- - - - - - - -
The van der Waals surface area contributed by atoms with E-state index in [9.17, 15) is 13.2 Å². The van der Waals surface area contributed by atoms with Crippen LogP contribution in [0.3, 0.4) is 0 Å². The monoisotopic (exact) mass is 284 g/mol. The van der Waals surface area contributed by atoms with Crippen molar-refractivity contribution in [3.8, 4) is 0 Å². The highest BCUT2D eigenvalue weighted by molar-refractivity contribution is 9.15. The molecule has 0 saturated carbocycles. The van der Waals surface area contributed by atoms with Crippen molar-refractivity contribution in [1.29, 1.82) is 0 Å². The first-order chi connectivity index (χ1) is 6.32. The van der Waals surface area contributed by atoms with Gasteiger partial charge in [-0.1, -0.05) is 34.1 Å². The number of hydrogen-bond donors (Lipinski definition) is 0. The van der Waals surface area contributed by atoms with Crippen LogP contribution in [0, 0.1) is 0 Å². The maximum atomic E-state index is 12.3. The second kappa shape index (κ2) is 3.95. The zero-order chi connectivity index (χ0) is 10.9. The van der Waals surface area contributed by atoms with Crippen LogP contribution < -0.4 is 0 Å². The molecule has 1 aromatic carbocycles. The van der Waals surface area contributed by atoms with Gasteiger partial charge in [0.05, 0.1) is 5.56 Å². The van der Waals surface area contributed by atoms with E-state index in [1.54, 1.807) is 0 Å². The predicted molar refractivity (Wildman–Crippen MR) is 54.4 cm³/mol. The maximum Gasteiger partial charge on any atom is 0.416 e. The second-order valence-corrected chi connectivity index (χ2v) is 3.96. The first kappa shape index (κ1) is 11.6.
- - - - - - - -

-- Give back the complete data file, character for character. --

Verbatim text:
The van der Waals surface area contributed by atoms with E-state index in [9.17, 15) is 13.2 Å². The van der Waals surface area contributed by atoms with Crippen LogP contribution in [0.3, 0.4) is 0 Å². The monoisotopic (exact) mass is 284 g/mol. The van der Waals surface area contributed by atoms with Crippen molar-refractivity contribution in [3.8, 4) is 0 Å². The highest BCUT2D eigenvalue weighted by molar-refractivity contribution is 9.15. The molecule has 0 saturated carbocycles. The van der Waals surface area contributed by atoms with Crippen molar-refractivity contribution in [1.29, 1.82) is 0 Å². The first-order chi connectivity index (χ1) is 6.32. The van der Waals surface area contributed by atoms with Gasteiger partial charge in [-0.1, -0.05) is 34.1 Å². The number of hydrogen-bond donors (Lipinski definition) is 0. The van der Waals surface area contributed by atoms with Crippen LogP contribution in [0, 0.1) is 0 Å². The maximum atomic E-state index is 12.3. The second kappa shape index (κ2) is 3.95. The zero-order chi connectivity index (χ0) is 10.9. The van der Waals surface area contributed by atoms with Crippen LogP contribution < -0.4 is 0 Å². The molecule has 1 aromatic carbocycles. The van der Waals surface area contributed by atoms with Gasteiger partial charge in [0.05, 0.1) is 5.56 Å². The van der Waals surface area contributed by atoms with E-state index in [1.54, 1.807) is 0 Å². The predicted molar refractivity (Wildman–Crippen MR) is 54.4 cm³/mol. The maximum Gasteiger partial charge on any atom is 0.416 e. The second-order valence-corrected chi connectivity index (χ2v) is 3.96. The first kappa shape index (κ1) is 11.6.